Alternative society

We lack the leaders and the will for profound societal and economic change

I often try to imagine what an alternative society might look like. A system-wide improvement on what we currently have: a pluralist, multi-cultural, post-colonial society; with a modern, resource-intensive capitalist economy and a welfare state; extensive export-focused pastoral agriculture; and a parliamentary democracy. Looking backwards doesn’t really help as historical systems were the products of conditions we can’t, and wouldn’t want to, replicate.

It’s not hard to imagine something for a community or village, but that just tweaks what we’ve got, always depends on lots of external inputs, particularly of food and energy, and breaks down when it gets bigger than a few thousand people in one area. Any major change needs some significant disruption to the existing system, which would result in plenty of misery (for some) as changes bite.

A lot of people much cleverer than me have thought about this, and some of the ideas I’ve read over the years have been interesting, but there’s normally a big gap at the implementation phase. Without some sort of revolution or system-wide collapse to precipitate change, it’s hard to see how it can happen peacefully. Revolution seems unlikely, but a system-wide calamity driven by climate change and ecosystem collapse is not so hard to imagine.

I’ve been accused of exaggerating the possibility of ecological collapse. Years ago, I read Beyond The Limits written by Donella Meadows, Dennis Meadows and Jorgen Randers. It focused on how the world was heading to overshoot the Earth’s resource and environmental limits, driven by exponential growth. This was before climate change was identified as large a risk it is now (although it was an emerging issue). I thought the book was great because it confirmed my fears we were heading to hell in a handcart. When I talked to one of my young colleagues about it, he rejected the premise that collapse was a real likelihood because we would always be able to find a technological solution to the problems of overusing resources and producing too much waste. This was, and still is, typical of many who find it hard to accept that humans wouldn’t be clever enough to respond to a threat before it became irreversible.

In recent years, the belief has grown that it would be wrong to stop the developing economies of the world from trying to create the sort of wealth for their citizens that us in the ‘West’ take for granted. There are still plenty of people who think that China and India should be stopped from growing their economies so that the rest of us don’t have to make too many sacrifices to prevent a climate change catastrophe. If that is going to happen, then the global ‘haves’ are going to have to share with global ‘have nots’ if we are going to keep within the Earth’s limits and have any equity in the world. The idea that the developed world can keep its wealth and consume resources at the level it is now, and the rest of the world will be content to let us do that and do without what we have, is simply deluded. The flood of desperate people from Africa and the Middle East heading to Europe — the much-derided ‘economic refugees’ — are evidence that people from Europe’s former colonies aren’t prepared to sit patiently as Europe consumes. In the same way that liberal capitalist societies in the early- to mid-20th Century realised that if they wanted to prevent revolution like that in Russia or China they needed a social welfare system that redistributed enough wealth to stop the poor revolting, the rich countries of the world will have to share some of the wealth they have to stop the rest of the world revolting against us. Equity aside, self-interest should be enough to drive a change like this.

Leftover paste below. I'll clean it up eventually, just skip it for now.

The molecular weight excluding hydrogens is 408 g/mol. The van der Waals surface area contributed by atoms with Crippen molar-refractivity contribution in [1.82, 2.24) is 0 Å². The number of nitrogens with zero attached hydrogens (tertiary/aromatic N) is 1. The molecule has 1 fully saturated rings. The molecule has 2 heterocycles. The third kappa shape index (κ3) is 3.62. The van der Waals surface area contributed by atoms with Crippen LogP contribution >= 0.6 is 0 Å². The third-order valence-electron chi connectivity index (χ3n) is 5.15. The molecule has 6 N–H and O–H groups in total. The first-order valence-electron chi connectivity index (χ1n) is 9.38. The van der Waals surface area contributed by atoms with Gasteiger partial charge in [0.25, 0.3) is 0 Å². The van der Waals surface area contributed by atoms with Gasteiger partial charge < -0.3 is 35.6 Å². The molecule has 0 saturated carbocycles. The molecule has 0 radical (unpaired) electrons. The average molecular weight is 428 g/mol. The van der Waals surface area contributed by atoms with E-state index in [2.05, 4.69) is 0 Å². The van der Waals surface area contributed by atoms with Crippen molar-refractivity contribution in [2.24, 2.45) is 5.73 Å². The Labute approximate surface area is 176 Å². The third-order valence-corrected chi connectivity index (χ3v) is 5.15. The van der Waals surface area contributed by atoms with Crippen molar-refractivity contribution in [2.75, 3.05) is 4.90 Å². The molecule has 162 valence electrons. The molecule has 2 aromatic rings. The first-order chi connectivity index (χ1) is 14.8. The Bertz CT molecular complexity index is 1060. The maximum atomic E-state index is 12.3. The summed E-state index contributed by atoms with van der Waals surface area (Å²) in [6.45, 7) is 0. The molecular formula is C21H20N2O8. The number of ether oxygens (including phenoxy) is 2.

So, what could our society look like then? A low-growth (or no growth) economy, with an equitable distribution of wealth and resources and much less impact on the environment. Less consumption, less demand for goods, with fewer jobs that produce things that people don’t really need. Technology that serves individuals and communities, rather than the people who own the technology, and builds up communities instead of creating divisions in them. A massive change to the food production system, with less intensive animal production, less waste, and universal availability of basic foods in all countries. We would still need a global food system as not every country can produce all the food it needs. The impact of Russia’s invasion of Ukraine on the world’s wheat trade, and how that is affecting countries across north Africa and the Middle East, is proof of that.

Work would be different, and the rich countries wouldn’t be as rich as they are now. (That will a huge barrier to any meaningful change.)

One thing is for sure; our current politicians and business leaders are not the people who will lead a change like this. They still believe we can change the economy to respond to climate change without really giving much up. We go along with them because we want to believe that and hope that it will be as easy as we wish it to be.

I don’t really have any easy solutions for the transition. As I said at the beginning, these predictions or models tend to break down at the implementation stage if you exclude disaster or revolution forcing us to change because there isn’t the mass of people who are willing to change their lifestyles now. So, we’re left with the hard solutions. The ones that take work, committed action by many people across the world, and hard slog to convince enough people that we can and should adapt to an unprecedented situation, and create a new world. My hope is we will be wise enough to change before disaster hits, but history shows us the chance of enough people joining in to do that before it is too late is not high.